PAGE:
'It's essential' | 'Desk bombing' - a real HR concern or overhyped buzz phrase?

'Desk bombing' - a real HR concern or overhyped buzz phrase?

Pingdemic. Zoom Fatigue. The Great Resignation. Reverse mentorship. Quiet Quitting. Quiet Firing.

Such has been the complexity of HR’s most pressing situations over the past couple of years, that LinkedIn’s connoisseurs have been clamouring over themselves to coin catchphrases and buzzwords that easily sum up the issue of the day.

And now, a term is fuelling a debate about office etiquette and the way colleagues communicate face-to-face in a post-lockdown world... desk bombing.

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The phrase was thrust into the spotlight recently thanks to a Financial Times feature. A riff on the common phrase ‘photo bombing’, it refers to a colleague’s sudden appearance at one’s desk for an unscheduled conversation.

The FT publication traces the origins of the phrase to an incident involving a worker who, having received no response to several emails to a colleague who worked in the same office space, was urged to walk over and speak to them in person to resolve the matter. The worker refused, however, explaining they were reluctant to “desk bomb” their colleague.

But is this issue being overhyped?

Rita Trehan is the founder of DARE, a global transformation consultancy delivering game-changing corporate capacity building and HR change. Like most in the HR world, Treha has grown accustomed to the cache of buzzwords that have entered the workplace vocabulary. And while understanding that many of them have a rightful place in the conversation, Treha feels the issue of ‘desk bombing’ might be being overplayed by some.

“For the most part, these describe real things that warrant analysis. Young mentors really do bring fresh perspectives,” Trehan explains. “Some people really do quit in all but name. And there really has been a swathe of workers resigning voluntarily.”


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On ‘desk bombing’, Trehan goes on: “One explanation is that workers grew accustomed to going solo during the lockdowns and, once back in-office, felt uncomfortable interacting with colleagues and clients face-to-face. But, if so, surely surprise Zoom calls are much the same thing.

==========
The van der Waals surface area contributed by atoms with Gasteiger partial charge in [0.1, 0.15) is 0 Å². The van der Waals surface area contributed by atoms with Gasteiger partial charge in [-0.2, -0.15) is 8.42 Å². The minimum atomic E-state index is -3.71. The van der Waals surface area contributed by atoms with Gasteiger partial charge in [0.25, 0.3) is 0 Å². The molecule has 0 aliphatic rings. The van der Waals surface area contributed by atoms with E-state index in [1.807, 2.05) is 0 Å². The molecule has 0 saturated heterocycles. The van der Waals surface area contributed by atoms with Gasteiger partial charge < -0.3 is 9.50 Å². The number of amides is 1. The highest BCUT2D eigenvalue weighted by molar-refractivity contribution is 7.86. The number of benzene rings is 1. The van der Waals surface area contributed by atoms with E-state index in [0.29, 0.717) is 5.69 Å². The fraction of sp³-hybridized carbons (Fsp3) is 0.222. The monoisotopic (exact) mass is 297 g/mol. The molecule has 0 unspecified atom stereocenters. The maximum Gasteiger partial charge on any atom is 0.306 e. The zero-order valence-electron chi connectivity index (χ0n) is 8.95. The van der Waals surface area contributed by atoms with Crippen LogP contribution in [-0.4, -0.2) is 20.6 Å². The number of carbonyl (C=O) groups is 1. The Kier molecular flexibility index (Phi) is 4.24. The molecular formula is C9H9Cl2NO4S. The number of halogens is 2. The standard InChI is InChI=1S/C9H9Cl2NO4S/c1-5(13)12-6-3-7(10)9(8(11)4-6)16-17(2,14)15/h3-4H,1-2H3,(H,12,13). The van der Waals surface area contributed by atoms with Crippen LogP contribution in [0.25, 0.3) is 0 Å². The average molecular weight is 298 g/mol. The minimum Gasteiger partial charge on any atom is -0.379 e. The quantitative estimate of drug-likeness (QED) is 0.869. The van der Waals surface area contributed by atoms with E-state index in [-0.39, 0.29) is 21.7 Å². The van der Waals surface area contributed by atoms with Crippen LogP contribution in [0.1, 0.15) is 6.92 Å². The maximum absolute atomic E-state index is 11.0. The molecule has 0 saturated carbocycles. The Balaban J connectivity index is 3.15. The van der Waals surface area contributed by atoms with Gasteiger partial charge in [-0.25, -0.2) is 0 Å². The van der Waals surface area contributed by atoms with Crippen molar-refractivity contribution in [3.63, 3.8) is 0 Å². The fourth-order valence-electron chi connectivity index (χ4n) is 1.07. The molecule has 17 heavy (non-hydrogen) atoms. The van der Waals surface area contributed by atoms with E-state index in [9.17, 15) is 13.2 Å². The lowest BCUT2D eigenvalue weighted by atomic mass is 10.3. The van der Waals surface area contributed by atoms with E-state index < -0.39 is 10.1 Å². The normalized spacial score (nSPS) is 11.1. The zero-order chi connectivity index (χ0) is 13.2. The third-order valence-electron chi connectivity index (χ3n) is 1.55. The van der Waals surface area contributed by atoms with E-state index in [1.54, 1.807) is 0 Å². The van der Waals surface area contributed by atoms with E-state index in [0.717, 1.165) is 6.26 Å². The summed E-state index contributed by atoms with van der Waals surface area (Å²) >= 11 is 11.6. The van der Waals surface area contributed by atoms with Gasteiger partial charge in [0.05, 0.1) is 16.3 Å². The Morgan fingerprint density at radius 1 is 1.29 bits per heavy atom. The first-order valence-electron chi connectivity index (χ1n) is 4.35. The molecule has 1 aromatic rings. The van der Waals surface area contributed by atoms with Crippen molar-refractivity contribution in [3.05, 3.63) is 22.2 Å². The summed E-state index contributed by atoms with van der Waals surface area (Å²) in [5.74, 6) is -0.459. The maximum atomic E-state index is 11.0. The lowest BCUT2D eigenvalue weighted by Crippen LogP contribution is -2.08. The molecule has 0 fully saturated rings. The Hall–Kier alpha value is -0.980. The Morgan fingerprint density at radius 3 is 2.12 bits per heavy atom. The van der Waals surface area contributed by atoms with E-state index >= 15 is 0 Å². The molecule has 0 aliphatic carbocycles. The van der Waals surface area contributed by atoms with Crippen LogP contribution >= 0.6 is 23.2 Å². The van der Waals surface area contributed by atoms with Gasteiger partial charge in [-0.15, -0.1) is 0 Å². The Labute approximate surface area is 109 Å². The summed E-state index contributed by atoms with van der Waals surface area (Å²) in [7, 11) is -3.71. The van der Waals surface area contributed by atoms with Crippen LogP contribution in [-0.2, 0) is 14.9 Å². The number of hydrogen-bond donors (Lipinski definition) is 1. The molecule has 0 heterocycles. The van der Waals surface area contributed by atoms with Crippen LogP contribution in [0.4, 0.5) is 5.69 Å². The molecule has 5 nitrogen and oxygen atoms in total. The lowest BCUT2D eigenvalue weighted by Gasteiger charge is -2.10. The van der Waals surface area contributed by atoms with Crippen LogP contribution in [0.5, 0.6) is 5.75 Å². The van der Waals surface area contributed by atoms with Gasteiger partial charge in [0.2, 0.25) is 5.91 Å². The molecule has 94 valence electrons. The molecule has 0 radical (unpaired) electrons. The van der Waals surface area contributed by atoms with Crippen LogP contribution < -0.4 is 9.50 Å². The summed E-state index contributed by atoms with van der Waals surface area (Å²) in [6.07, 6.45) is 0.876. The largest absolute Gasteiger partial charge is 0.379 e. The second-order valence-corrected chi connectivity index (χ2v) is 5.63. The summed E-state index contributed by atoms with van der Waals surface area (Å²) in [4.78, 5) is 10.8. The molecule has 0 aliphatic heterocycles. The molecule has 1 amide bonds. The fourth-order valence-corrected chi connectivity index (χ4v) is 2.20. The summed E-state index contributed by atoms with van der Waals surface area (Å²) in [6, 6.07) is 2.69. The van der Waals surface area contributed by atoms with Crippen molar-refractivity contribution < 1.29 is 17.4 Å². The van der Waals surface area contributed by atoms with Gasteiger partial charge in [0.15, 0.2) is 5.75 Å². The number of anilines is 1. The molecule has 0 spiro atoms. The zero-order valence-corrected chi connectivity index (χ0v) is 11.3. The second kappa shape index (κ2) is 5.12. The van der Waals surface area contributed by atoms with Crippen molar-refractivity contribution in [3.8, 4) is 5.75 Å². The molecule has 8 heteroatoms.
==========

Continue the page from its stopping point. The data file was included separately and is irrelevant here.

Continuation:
“Those who’d rather be left alone in the office treat desk-bombing as if it was some kind of HR issue or breach of contract. It’s the same mindset that gave us “desklights” – literally, desktop traffic lights that signal a staff member’s availability. And while I grant we’ve all had moments when we’re up against it and shouldn’t (much less wouldn’t like to be) disturbed, the word “availability” here is really just a euphemism for sociability.

“In which case, those who fear desk-bombing should be confronted with a simple question: Why come into the office at all? Granted not everyone has the option, but the whole point of hybrid working – which as of May this year was available to 24% of workers – is to reconnect siloed colleagues.”

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Trehan adds: “To the extent that a fear of 'desk-bombers' perpetuates the locked down mindset, then, I’m against it. Face-to-face contact is an essential part of being human. It’s therefore an essential part of a flourishing workplace culture. And part of being human is the freedom to address another person without recourse to email, Slack, or Teams, useful though these are. More to the point, this freedom is efficient in a way that email chains can never be. Inefficiency costs money.

“Leaders, CEOs, and HR departments should bear in mind that it’s impossible to foster a cohesive team if some of its members are averse to addressing the others. Tone of voice, facial expressions and anecdotes give us a feel for who we’re working with.

“Picture an office in which even the simplest of queries goes via satellite, and you’ve pictured a roomful of robots, not passionate humans united behind the same goals,” Trehan says, concluding: “The advance of AI notwithstanding, I’m no robot, and nor is anyone reading this piece. Desk-bombers of the world, unite!”



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Comments (1)

  • Garry
    Garry
    Wed, 26 Oct 2022 12:39pm BST
    So, one phrase appears in the FT and it's suddenly become something?

    It's rubbish. We're seeing a return to standard office behaviour where 2 people are interacting at their place of work. Nothing to see hear apart from more click-bait fodder for the press.

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